McCoy’s eyes continued to remain lit up in a way Spock had not seen since the revelation that he had once played with a “teddy bear.” The sheer delight and childishness made the blue iris more pronounced and the grin on his face was what could only be described as tickled pink. “A party for me?”


      Deciding that the mission had already been compromised, Spock nodded his head in assent, quickly maneuvering the doctor through the sickbay doors and down the hall, hoping to get him to their cabin before somebody else overheard.


      “This’ll be great!” McCoy exclaimed, as he was half-led, half-pushed into their quarters. “But I’ll pretend to be surprised when it happens.” He moved towards the private collection of bottles, to pour them both a drink before supper.


      Spock studied him carefully. The goal of the party had been the surprise. The mission was compromised with McCoy’s knowledge. McCoy and he were bonded. Under Vulcan law, that granted him sizable authority. McCoy promised to pretend, but pretending was lying and lying was shameful, according to Surak. With the actions he considered, he would do a good deed for all, save the mission, and save shame from falling upon their Household. It would be legal, of course, under Vulcan law, and thus ethically correct.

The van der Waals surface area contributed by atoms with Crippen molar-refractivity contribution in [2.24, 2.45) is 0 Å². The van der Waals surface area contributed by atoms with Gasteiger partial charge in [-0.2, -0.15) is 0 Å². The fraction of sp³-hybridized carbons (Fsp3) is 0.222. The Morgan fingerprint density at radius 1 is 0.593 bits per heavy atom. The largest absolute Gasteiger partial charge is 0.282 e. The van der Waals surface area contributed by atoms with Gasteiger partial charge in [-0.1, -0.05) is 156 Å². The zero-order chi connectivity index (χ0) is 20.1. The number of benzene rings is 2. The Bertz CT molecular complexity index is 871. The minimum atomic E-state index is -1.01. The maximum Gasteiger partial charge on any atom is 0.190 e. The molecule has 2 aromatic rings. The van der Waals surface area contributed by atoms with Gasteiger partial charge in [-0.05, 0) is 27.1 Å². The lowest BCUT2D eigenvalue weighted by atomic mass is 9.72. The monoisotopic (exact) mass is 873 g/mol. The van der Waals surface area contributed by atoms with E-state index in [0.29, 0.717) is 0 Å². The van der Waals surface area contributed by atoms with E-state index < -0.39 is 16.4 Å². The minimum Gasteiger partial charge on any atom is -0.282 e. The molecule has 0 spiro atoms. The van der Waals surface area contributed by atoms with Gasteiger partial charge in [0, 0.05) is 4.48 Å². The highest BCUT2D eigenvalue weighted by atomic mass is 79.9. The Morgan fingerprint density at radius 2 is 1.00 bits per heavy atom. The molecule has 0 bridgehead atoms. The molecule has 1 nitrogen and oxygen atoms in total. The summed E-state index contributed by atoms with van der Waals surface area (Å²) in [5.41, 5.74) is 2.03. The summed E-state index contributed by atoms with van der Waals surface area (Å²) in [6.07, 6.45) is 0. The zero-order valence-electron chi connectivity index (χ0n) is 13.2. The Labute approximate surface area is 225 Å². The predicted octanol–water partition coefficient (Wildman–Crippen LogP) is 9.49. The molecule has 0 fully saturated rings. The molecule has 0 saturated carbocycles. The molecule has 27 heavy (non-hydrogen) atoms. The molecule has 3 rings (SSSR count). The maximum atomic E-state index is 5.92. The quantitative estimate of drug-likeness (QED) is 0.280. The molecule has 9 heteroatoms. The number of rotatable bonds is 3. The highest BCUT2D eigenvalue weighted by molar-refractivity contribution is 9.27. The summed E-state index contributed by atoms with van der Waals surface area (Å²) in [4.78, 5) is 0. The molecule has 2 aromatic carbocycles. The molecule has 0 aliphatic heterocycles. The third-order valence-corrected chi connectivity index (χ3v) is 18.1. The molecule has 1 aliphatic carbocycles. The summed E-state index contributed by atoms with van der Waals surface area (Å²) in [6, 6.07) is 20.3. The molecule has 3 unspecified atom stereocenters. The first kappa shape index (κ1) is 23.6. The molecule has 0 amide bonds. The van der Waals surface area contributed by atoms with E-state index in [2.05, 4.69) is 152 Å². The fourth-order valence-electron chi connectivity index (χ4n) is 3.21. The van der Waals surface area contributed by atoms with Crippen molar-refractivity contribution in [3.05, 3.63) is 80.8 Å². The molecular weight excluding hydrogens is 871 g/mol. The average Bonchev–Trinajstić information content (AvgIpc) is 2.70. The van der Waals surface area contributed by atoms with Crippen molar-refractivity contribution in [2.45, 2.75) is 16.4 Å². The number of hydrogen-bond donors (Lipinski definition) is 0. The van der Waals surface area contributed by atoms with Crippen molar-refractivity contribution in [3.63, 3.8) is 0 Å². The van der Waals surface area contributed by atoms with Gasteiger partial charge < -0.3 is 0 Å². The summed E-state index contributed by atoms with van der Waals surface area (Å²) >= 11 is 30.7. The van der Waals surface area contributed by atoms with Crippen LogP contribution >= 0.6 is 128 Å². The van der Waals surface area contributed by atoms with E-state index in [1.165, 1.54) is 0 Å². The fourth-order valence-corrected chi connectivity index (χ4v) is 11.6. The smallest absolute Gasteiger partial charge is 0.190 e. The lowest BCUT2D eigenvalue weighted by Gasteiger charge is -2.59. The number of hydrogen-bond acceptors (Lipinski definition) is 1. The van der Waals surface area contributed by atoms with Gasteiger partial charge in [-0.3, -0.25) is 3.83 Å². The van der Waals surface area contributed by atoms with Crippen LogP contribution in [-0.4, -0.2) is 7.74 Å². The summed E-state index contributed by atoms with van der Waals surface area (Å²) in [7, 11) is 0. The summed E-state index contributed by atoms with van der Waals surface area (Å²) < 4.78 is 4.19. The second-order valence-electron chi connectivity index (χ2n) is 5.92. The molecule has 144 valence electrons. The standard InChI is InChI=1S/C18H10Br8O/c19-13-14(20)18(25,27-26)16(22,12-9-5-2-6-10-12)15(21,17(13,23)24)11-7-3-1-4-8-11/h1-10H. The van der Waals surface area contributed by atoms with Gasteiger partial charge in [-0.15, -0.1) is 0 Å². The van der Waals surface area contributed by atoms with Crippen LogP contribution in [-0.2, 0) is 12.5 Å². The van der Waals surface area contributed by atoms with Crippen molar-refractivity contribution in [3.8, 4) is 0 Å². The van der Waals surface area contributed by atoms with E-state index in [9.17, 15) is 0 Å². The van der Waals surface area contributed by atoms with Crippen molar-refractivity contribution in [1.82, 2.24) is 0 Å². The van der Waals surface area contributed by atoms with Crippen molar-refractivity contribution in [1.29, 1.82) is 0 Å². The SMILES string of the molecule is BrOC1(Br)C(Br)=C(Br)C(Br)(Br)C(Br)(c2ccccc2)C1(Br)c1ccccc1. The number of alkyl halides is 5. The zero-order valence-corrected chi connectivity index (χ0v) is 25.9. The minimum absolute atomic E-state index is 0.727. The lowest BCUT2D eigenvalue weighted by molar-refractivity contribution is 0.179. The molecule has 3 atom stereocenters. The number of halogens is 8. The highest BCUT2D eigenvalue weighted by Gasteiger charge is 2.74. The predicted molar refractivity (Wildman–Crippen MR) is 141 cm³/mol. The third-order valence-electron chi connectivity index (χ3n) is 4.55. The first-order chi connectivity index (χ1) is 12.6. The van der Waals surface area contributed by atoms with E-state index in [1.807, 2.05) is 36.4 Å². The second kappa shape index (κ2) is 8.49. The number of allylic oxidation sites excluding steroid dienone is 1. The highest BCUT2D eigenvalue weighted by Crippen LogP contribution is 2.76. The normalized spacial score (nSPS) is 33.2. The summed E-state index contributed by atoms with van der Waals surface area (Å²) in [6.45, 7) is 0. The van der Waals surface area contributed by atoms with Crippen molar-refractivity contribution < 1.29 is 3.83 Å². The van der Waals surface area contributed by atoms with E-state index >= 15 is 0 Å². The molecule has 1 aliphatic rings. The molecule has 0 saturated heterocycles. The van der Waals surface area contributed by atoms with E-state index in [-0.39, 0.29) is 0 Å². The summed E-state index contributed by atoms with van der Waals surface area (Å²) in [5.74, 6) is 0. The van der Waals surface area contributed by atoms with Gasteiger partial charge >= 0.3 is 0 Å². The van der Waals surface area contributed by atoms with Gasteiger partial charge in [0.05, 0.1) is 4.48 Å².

However, should McCoy find out what he did, he would most likely be very angry, and say things that would only hurt both of them long term. All the more reason to carry out his plan, as the likelihood of being caught was slim.


      Coming to a decision, Spock moved closer to the human. He encouraged him to place the decanter down and then wrapped his arm around him. He pressed their lips together in a carefully calculated kiss. One arm clasped the doctor’s backside, the other spread itself along his temple. As he slipped his tongue inside the doctor’s mouth, his mind entered through their bond, traveling quickly, he found the problematic memories, close to the surface, as they were recent.


      Keeping McCoy distracted, he quickly removed the memories, altering his perception to that of a normal end of duty. When Spock released him from the kiss, McCoy was panting slightly, seemingly suffering no ill-effects. “If not meeting for lunch does that to you, we might need to be busy more often.”


      Spock was relieved that it had worked, and that he had saved their mission. He nodded his head slightly in assent, “Perhaps if you did not visit the bridge so often, the same goal would be accomplished, without the sacrifice of a shared meal.”


      McCoy nearly replied. Nearly. But Spock had leaned over to capture his mouth a second time, and the next minute, the two left their quarters, McCoy urging Spock to hold his hand.